Combinatorial convexity and algebraic geometry / Gunter Ewald

Auteur principal : Ewald, Günter, 1929-2015, AuteurType de document : MonographieCollection : Graduate texts in mathematics, 168Langue : anglais.Pays: Etats Unis.Éditeur : New York : Springer, 1996Description : 1 vol. (XIV-372 p.) : ill. ; 24 cmISBN: 9780387947556.ISSN: 0072-5285.Bibliographie : Bibliogr. p. 343-358. Index.Sujet MSC : 52-01, Introductory exposition (textbooks, tutorial papers, etc.) pertaining to convex and discrete geometry
52A37, General convexity, Other problems of combinatorial convexity
52B20, Convex and discrete geometry - Polytopes and polyhedra, Lattice polytopes in convex geometry
14-01, Introductory exposition (textbooks, tutorial papers, etc.) pertaining to algebraic geometry
14M25, Algebraic geometry - Special varieties, Toric varieties, Newton polyhedra, Okounkov bodies
En-ligne : Springerlink | Zentralblatt | MathSciNet
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The book presents a very good introduction to the theory of convex polytopes (and polyhedral sets) and to algebraic geometry and provides a clear exposition of an important relation between these two fields, namely the theory of toric varieties, or torus embeddings.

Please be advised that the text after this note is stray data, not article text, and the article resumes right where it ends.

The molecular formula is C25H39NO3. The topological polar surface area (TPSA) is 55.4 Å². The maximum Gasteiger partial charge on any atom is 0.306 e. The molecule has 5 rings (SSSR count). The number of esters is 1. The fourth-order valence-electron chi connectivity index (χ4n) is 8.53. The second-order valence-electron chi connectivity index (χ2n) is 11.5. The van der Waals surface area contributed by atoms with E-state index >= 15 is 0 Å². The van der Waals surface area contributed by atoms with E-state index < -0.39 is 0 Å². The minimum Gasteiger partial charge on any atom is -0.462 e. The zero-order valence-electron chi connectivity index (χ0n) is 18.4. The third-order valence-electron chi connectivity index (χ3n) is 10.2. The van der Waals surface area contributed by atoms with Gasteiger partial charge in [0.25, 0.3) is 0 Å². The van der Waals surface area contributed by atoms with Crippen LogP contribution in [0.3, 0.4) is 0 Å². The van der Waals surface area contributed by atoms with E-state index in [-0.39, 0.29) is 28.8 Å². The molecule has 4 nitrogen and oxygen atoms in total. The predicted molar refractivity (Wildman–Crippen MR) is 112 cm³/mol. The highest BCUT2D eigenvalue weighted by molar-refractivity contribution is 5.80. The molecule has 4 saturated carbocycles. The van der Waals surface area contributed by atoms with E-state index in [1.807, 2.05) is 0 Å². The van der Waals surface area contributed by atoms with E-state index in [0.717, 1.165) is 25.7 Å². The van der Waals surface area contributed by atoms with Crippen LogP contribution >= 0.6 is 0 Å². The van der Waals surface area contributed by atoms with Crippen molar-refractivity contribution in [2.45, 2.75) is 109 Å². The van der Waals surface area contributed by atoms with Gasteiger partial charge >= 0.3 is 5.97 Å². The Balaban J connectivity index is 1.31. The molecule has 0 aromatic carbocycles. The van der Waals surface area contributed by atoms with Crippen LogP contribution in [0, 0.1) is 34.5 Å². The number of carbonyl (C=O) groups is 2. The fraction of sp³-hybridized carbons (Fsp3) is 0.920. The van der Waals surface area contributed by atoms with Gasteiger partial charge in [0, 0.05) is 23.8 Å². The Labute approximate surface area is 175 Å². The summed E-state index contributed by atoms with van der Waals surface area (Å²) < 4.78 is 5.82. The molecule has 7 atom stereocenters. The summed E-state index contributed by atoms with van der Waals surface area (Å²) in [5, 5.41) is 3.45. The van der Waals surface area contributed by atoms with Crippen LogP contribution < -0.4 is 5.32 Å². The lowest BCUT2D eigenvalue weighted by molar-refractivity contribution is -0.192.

The work is divided into two parts. The first one is devoted to combinatorial convexity and starts with the basic notions on convex bodies (Chapter I). Chapter II presents the combinatorial theory of polytopes and polyhedral sets together with a coordinate-free approach to Gale transforms. In Chapter III polyhedral cells and cell complexes are introduced to discuss the topology-oriented part of polytope theory, including Euler and Dehn-Sommerville equations. Chapter IV presents metric results and the fundamental theorems of the Brunn-Minkowski theory. Finally, Chapter V introduces lattice polytopes and fans. The material is treated independently of the application to algebraic geometry and thus can also be suitable for a course on combinatorial convexity.

The second part presents the theory of toric varieties. In Chapter VI affine toric varieties are introduced by lattice cones and the algebra defined by monoids of all lattice points in cones. Toric varieties are then built up by “gluing” affine ones, and important notions like torus action, blow ups, resolution of singularities, completeness and compactness are presented. Chapter VII introduces sheaves and projective toric varieties. Chapter VIII outlines the use of homology and cohomology to study topological properties of toric varieties. A great attempt to simplification and a constant reference to the interactions with combinatorial concepts make general ideas and notions of algebraic geometry accessible to students as well as to those mathematicians, like the reviewer, who are not familiar with this important field.

In the text many examples are given and at the end of each section good selected exercises help the reader to grasp the subject. The work ends with an appendix which collects historical notes, additional exercises, research problems and further references. (Zentralblatt)

Bibliogr. p. 343-358. Index

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